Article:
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Female global leader to speak at law firm

Female global leader to speak at law firm

The former president of Ireland will tonight (28 September) visit Sydney law firm Kemp Strang to speak about her career and the fight for climate justice.

Mary Robinson, the first female president of Ireland and former United Nations High Commissioner for Human Rights, is the guest of honour and keynote speaker for the special event.

A barrister by profession, Robinson is considered by many to be the most eminent Irishwoman of a generation and one of the world’s most admired women leaders.

Robinson’s speech tonight is in support of the Australian women-led climate action initiative 1 Million Women and will be her only public appearance during the private trip to Australia.

Robinson is founder and chair of the Mary Robinson Foundation - Climate Justice; one of 10 members of The Elders, a distinguished international group of global leaders working together for peace and human rights, which is chaired by Archbishop Desmond Tutu, and a founding member and chair of the Council of Women World Leaders.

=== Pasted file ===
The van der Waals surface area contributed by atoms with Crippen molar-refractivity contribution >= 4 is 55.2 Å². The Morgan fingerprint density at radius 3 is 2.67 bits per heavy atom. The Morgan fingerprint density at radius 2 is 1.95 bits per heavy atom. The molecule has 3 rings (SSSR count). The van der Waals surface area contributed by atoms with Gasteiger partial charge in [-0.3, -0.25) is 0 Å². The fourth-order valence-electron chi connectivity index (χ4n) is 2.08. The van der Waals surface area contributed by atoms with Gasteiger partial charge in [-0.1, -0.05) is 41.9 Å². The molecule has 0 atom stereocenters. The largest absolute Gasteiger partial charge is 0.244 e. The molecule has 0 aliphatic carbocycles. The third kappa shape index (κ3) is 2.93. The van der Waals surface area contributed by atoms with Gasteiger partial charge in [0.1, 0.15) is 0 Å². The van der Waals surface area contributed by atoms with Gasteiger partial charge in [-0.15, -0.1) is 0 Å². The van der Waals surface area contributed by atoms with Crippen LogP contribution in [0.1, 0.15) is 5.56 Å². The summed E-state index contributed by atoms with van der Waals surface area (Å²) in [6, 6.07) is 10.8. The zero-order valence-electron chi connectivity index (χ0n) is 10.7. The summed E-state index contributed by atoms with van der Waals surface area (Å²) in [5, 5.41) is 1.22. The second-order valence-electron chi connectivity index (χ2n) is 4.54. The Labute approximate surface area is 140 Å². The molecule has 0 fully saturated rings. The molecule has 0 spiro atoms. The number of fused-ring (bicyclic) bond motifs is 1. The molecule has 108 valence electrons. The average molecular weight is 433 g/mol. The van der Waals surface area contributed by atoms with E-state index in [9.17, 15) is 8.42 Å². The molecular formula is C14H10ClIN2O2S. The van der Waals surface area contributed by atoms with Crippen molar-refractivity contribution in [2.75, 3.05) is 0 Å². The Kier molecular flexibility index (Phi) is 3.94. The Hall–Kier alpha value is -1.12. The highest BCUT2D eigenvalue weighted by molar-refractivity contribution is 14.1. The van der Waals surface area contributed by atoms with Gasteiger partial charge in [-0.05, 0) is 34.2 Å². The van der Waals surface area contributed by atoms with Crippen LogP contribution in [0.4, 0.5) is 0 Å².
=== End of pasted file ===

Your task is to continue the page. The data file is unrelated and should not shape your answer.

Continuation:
She is a distinguished constitutional lawyer and a renowned supporter of human rights.

According to Lisa Berton, a partner at Kemp Strang, the firm leapt at the chance to host the event.

“1 Million Women do a great job of driving better environmental outcomes, which is in line with Kemp Strang’s own sustainability goals,” she said. “And Mary Robinson is an inspirational leader who is making a remarkable difference to the community through her work.

“It is our privilege to host a select gathering of women of influence in Mary's honour,” she added.

Robinson was educated at Trinity College (pictured) and King’s Inns in Dublin and at Harvard University in the US.

During her time at Trinity College she served as Reid Professor of penal legislation, constitutional and criminal law and the law of evidence, and was a lecturer in European Community law during the 1970s and 1980s.

Amnesty International awarded her its Ambassador of Conscience Award in 2004 for her human rights work. Her other honours include the US Presidential Medal of Freedom.

The visit to Australia follows the publication of her book Everyone Matters: A Memoir earlier this month.

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